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Full text of "Political Science Of The State"

POLITICAL CHANGES.                             581
any property qualification, and the people chooses ; those who
are eager for office by their demagogical arts bring things to
such a pass that the people become lords even over the laws.
It would cure, or at least abate this evil, if the tribes should
choose each a part of the magistrates instead of the whole
demus choosing them by a collective vote." (ch. 4.)
After detailing the causes of political changes in oligar-
chies (ch. 5} and aristocracies (ch. 6), Aristotle passes on to
consider the means which lie within the reach of these poli-
ties for their own conservation (ch. 7). He then examines
the causes of political change in monarchies and tyrannies
(ch. 8), as well as their power of self-preservation (ch. 9).
He closes this important book of his politics by examining
Plato's theory of revolutions, and criticises especially the
order of succession which is assigned to different polities in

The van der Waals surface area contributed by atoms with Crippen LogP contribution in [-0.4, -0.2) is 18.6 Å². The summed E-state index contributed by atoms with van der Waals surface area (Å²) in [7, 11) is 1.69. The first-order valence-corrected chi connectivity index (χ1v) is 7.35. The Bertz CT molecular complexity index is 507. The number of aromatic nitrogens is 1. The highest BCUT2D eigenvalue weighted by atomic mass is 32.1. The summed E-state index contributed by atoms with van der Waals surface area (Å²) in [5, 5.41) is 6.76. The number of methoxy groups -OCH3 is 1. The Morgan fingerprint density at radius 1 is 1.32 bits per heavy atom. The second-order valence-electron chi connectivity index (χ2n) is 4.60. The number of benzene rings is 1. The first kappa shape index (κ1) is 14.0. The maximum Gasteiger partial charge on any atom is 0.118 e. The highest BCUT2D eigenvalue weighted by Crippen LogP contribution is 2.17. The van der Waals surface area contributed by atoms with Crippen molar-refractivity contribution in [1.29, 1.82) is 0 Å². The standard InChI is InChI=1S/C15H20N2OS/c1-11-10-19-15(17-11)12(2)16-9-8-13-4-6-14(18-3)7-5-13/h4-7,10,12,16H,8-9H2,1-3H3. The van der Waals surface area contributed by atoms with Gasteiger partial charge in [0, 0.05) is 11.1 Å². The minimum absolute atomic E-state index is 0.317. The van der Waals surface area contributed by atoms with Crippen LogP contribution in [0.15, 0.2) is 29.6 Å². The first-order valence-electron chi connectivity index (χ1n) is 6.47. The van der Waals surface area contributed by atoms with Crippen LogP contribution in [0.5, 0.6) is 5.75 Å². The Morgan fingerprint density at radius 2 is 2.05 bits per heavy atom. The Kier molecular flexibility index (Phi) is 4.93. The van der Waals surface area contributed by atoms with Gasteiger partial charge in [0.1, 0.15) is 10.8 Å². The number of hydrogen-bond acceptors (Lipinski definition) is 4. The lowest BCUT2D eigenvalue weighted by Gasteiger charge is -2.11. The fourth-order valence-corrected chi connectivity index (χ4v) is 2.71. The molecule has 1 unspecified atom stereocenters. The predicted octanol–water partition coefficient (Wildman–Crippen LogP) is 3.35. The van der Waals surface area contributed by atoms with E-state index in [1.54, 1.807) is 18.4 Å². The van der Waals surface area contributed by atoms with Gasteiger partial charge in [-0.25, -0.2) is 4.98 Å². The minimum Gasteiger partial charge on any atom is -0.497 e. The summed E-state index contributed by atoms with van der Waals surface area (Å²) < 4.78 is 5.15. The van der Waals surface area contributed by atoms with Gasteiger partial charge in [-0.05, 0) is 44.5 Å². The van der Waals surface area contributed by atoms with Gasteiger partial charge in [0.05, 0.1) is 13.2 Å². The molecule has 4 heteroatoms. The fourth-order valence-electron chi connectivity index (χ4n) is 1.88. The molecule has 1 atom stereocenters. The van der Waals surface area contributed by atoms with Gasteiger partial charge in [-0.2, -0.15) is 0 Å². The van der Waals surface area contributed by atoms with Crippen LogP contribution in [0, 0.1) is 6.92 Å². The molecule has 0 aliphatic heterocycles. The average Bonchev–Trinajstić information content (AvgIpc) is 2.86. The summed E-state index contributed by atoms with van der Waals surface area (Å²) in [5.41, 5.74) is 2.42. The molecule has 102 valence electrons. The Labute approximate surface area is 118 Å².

the eighth book of the republic. We have space only for a
brief review of the chapter touching the ability of republics
to resist revolutionary changes.
If we know how polities are corrupted or destroyed, we
Aristotle on keep- know> the means by which they may be pre-
bg off revolutions. served. In all well-constituted polities the high-
est care is needed that no illegality be allowed, and especially
in a democracy. Deviation from law undermines a state
imperceptibly, as small expenses often incurred waste prop-
erties. The changes escape remark because they do not take
place all at once, and the understanding is cheated by them.
Another thing to be avoided is the use of those political
sophisms which are employed for the purpose of imposing on
the people. (Pol., viii., or 5, 7,  I, 2.) Many aristocracies
and some oligarchies owe their permanence not to the safety
of those polities themselves, but to the wisdom of the magis-
trates in their treatment of both those who have a part in
the government and those who have no part. Again, a
short term of office is an 'aid against factions, as thus? a
greater number can enjoy power. Aristotle mentions the
term of six months, common afterwards in the republics of
mediaeval Italy. Another way of preserving polities from